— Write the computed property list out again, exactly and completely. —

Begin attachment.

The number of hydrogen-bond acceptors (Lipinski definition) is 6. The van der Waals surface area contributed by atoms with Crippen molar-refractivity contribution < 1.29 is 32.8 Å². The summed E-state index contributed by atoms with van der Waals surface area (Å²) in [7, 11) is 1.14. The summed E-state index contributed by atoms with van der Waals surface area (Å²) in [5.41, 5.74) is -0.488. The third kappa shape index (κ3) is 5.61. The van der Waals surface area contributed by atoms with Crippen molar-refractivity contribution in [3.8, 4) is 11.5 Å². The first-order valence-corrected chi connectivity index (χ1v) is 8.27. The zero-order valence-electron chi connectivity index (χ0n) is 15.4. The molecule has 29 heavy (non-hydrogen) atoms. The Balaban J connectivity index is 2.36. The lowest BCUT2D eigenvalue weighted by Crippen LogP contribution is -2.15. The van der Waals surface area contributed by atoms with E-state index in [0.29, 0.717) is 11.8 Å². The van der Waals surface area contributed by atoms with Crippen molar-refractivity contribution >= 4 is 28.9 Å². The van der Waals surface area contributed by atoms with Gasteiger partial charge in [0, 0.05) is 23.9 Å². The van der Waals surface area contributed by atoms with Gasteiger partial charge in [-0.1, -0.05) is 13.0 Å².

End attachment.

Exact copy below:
The number of hydrogen-bond acceptors (Lipinski definition) is 6. The van der Waals surface area contributed by atoms with Crippen molar-refractivity contribution < 1.29 is 32.8 Å². The summed E-state index contributed by atoms with van der Waals surface area (Å²) in [7, 11) is 1.14. The summed E-state index contributed by atoms with van der Waals surface area (Å²) in [5.41, 5.74) is -0.488. The third kappa shape index (κ3) is 5.61. The van der Waals surface area contributed by atoms with Crippen molar-refractivity contribution in [3.8, 4) is 11.5 Å². The first-order valence-corrected chi connectivity index (χ1v) is 8.27. The zero-order valence-electron chi connectivity index (χ0n) is 15.4. The molecule has 29 heavy (non-hydrogen) atoms. The Balaban J connectivity index is 2.36. The lowest BCUT2D eigenvalue weighted by Crippen LogP contribution is -2.15. The van der Waals surface area contributed by atoms with E-state index in [0.29, 0.717) is 11.8 Å². The van der Waals surface area contributed by atoms with Crippen molar-refractivity contribution >= 4 is 28.9 Å². The van der Waals surface area contributed by atoms with Gasteiger partial charge in [0, 0.05) is 23.9 Å². The van der Waals surface area contributed by atoms with Gasteiger partial charge in [-0.1, -0.05) is 13.0 Å².